The Foundation of Norms in Islamic Jurisprudence and Theology
THE FOUNDATION OF NORMS IN ISLAMIC JURISPRUDENCE – Book Sample
Classical Islamic Thought and the Promise of Post-Secularism
This book asks two questions: why and how do we rely on divine revelation in guiding our actions? To answer these questions, it draws upon theories of divine speech and command in Islamic theology and jurisprudence. In a secular world, the most obvious way to answer these questions would be to refer to faith and obedience. We consult divine revelation because we believe in God, and we follow God’s commands by understanding and obeying them.
To obey and have faith in a divine creator is a matter of personal choice that, by its nature, cannot be the subject of rational public debate.1
As a reaction to this characterization of religious forms of law-making, there was a noticeable shift toward theories of natural law, which, broadly speaking, attempt to show that what God commands coincides with what is good and rational in a secular sense.2
This primacy of secular reason is certainly not a phenomenon we encounter in the study of the premodern Islamic tradition. In the classical Islamic disciplines of theology, jurisprudence, and law, public rationality was entwined with individual virtue in an overarching theistic framework.
Thinking about proper and required behavior was inseparable from an understanding of the world as a divine creation, and revelation-based guidance as a matter of collective rational deliberation. While ideas of natural law, as we will see throughout this book, were defended at all levels of theological and jurisprudential thought, the view that actions are good and right because God com-manded them was advanced consistently and unapologetically.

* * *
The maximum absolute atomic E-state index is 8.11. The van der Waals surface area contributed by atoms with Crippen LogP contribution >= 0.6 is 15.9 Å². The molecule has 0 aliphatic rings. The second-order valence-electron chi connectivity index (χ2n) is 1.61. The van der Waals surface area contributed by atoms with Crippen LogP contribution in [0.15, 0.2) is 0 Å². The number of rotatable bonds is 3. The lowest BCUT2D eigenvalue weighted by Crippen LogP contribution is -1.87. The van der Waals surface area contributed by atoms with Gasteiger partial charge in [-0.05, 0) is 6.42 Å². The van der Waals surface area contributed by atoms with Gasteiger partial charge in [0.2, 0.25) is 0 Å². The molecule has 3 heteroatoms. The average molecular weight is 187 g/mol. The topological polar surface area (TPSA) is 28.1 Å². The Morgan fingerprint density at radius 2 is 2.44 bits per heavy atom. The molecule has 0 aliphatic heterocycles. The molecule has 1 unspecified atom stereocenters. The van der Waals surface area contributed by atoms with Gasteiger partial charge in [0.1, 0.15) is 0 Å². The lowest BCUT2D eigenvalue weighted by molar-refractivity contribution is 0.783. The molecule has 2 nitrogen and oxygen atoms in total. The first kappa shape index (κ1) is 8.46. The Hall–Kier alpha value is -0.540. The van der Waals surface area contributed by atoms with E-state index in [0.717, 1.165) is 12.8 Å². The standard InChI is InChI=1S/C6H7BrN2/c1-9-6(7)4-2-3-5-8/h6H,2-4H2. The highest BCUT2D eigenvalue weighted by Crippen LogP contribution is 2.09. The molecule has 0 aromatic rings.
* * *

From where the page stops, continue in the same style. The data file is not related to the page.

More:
While this idea, which we refer to as “divine command theory,” has drawn an increased interest in recent years,3 little attention was paid to what can be learned from the classical Islamic tradition. Reconstructing some of the key features of an Islamic divine command theory, in conversation with its natural law interlocutors, is the primary purpose of this book.
In its most abstract form, the question we will address is the following: Given what we know, or believe we know, about the world, its origin, and human reason, how we can advance principles that are designed to guide humans toward correct behavior?
In this most general form, the question is not speciﬁc to any given tradition of thought. Every known attempt in theoretical ethics, as well as legal theory, is an effort to construct a theoretical apparatus capable of justifying norms of behavior consistently with a given view of the world.
Whereas a secular ethicist may develop a general theory of moral norms and values based on human intuitions, emotions, the faculty of reason, biological evolution, or other considerations, a theistic ethicist or jurisprudent will be concerned with models that can offer a coherent justiﬁcation of judgments based on theocentric views of the world.
In intellectual traditions that view the world as the creation of a deity, discussions often focus on the place of God’s revealed words in the formulation of norms of action and value judgments. The three major Abrahamic traditions are obvious examples of this tendency.4